We all love lists. Dave’s Top 10, the Guinness Book of World Records, the best-selling albums, the most influential people—there is no end to our passion for lists and list-making.
Marketers are no different. And to feed that passion, the folks at Interbrand Inc. compile an annual assessment of the top 100 global brands in several different categories. Before we actually take a look at who’s on top (focusing on the top 20—you can check the rest for yourself at http://ow.ly/1Obcu), let’s consider what benchmarks and measurements are used to determine the winners.
According to the company, “The Interbrand method for valuing brands…examines [them] through the lens of financial strength, the importance of the brand in driving consumer selection, and the likelihood of ongoing revenue generated by the brand.”
Here are the specific criteria:
1. There must be substantial, publicly-available financial data.
2. One-third of the brand’s revenues must come from outside its country of origin.
3. The brand must be positioned to play a significant role in the consumers’ purchase decision.
4. The Economic Value Added (EVA) must be positive, showing that there is revenue above the company’s operating and financing costs.
5. The brand must have a broad public profile and awareness.
In the words of Patrizio di Marco, CEO of Gucci (whose brand ranks at #41), “The most successful and enduring brands are those built over the long term, where a consistent and cohesive set of values is established in the minds of your customers. From that moment onwards you should never compromise on these values for short-term gain.”
While the financial data is certainly significant in determining the top brands, the other side suggests less tangible criteria are equally important. Those who study such things indicate that one of the primary keys to becoming and remaining a top brand is relevance, and the underlying basis of relevance is authenticity and meaningfulness.
An article by Joe Cecere, Vice President and Creative Director, Little & Company, http://www.littleco.com/pdf/PERSPECTIVES_Brandrelevance.pdf offers the insight that the brands that endure, the brands that consistently rise to the top year after year, do so by understanding trends, recognizing shifts in the marketplace and taking actions to defend their brand within the volatile environment of global change.
So we have to ask the question—the same one BrandSmart 2010 poses: In a world that’s constantly changing, how do you maintain brand relevance? According to Cecere, the answer is found in one word: adaptation.
“Adaptability can take many forms. These brands have not only remained relevant, but have thrived because of their ability to meet changing consumer needs, new competitive challenges, even shifting internal trends.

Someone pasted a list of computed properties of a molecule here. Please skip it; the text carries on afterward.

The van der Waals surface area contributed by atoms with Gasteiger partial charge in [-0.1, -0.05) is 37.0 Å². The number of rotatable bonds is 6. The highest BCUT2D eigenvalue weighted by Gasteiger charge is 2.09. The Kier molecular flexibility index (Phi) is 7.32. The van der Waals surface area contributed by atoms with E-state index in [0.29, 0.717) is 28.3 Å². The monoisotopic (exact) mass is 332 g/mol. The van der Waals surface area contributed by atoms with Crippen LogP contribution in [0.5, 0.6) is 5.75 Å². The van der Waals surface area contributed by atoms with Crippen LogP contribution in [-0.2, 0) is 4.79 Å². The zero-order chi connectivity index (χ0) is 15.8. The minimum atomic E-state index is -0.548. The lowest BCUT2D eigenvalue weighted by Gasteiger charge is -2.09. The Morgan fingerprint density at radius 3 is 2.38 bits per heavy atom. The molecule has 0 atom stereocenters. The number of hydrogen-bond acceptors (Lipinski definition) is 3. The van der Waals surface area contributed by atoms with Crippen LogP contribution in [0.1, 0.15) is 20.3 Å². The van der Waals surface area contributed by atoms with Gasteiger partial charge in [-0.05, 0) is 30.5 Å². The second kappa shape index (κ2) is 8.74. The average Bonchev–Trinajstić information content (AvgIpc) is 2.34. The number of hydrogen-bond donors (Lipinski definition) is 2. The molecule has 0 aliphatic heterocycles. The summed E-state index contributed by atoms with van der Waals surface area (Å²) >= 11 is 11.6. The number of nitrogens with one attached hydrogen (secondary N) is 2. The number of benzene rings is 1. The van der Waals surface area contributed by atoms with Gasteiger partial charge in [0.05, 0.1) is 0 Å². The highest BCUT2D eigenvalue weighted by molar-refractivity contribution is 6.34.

“Change is a key ingredient in brand longevity. If brand watching teaches us anything, it’s that if you want to remain relevant, you can never stand still, no matter how established your laurels.” This goes back to di Marco’s position of building a brand “over the long term with a consistent and cohesive set of values.” Yet the established brand must be flexible, adaptable and responsive in order to remain relevant.
The effect of all this volatility and change results in a loss of customer trust overall. And as customers trust less, stable brands matter more. A successful brand needs to stand for something that actually matters. (http://www.klminc.com/branding/brand-relevance.html)
Brands must build a “foundation of messaging that is flexible, adaptable and nimble to take best advantage of emerging opportunities, while mitigating unforeseen obstacles. As the business world continues to shift beneath your feet, a message platform (and the story that guides it) can be the roadmap for remaining relevant to every stakeholder in every situation.” http://briancreath.wordpress.com/category/brand-relevance/
So which brands have successfully created that foundation of messaging to survive, thrive and flourish as relevant and meaningful from both a financial and qualitative standpoint? Here are the top 20 brands for 2009 (2008 rank in parentheses) identified by both Interbrand and Business Week http://ow.ly/1ObiR
1. Coca-Cola (1)
2. IBM (2)
3. Microsoft (3)
4. GE (4)
5. Nokia (5)
6. McDonald’s (8)
7. Google (10)
8. Toyota (6)
9. Intel (7)
10. Disney (9)
11. Hewlett-Packard (12)
12. Mercedes-Benz (11)
13. Gillette (14)
14. Cisco (17)
15. BMW (13)*
16. Louis Vuitton (16)
17. Marlboro (18)
18. Honda (20)
19. Samsung (21)*
20. Apple (24)
*American Express fell from 15 in 2008 to 22 in 2009; Citi had been ranked 19 in 2008, 36 in 2009.
After you check out the rankings at these sites, let us know if you agree or question the validity of the rankings. Did your brand make the cut? Should another brand have been named to the top 10 or 20 leading global brands? What factors do you believe are most important in determining a successful global brand, and does success equal relevance? Share your thoughts here and take a stand for your brand.